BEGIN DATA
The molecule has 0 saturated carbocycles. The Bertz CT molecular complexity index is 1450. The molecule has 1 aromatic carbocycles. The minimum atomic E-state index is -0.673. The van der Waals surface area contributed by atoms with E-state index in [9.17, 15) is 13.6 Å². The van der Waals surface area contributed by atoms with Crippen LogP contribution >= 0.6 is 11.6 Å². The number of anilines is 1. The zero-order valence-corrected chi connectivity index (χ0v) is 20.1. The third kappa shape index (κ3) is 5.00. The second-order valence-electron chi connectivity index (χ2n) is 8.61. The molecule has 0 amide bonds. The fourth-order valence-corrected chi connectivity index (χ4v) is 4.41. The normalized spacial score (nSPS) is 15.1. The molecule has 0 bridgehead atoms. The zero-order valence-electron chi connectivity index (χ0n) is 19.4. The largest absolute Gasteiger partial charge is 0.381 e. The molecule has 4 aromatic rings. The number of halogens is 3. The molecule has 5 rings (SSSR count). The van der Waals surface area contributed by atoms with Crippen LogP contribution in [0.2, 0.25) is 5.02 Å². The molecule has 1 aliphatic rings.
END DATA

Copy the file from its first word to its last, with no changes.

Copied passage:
The molecule has 0 saturated carbocycles. The Bertz CT molecular complexity index is 1450. The molecule has 1 aromatic carbocycles. The minimum atomic E-state index is -0.673. The van der Waals surface area contributed by atoms with E-state index in [9.17, 15) is 13.6 Å². The van der Waals surface area contributed by atoms with Crippen LogP contribution >= 0.6 is 11.6 Å². The number of anilines is 1. The zero-order valence-corrected chi connectivity index (χ0v) is 20.1. The third kappa shape index (κ3) is 5.00. The second-order valence-electron chi connectivity index (χ2n) is 8.61. The molecule has 0 amide bonds. The fourth-order valence-corrected chi connectivity index (χ4v) is 4.41. The normalized spacial score (nSPS) is 15.1. The molecule has 0 bridgehead atoms. The zero-order valence-electron chi connectivity index (χ0n) is 19.4. The largest absolute Gasteiger partial charge is 0.381 e. The molecule has 4 aromatic rings. The number of halogens is 3. The molecule has 5 rings (SSSR count). The van der Waals surface area contributed by atoms with Crippen LogP contribution in [0.2, 0.25) is 5.02 Å². The molecule has 1 aliphatic rings.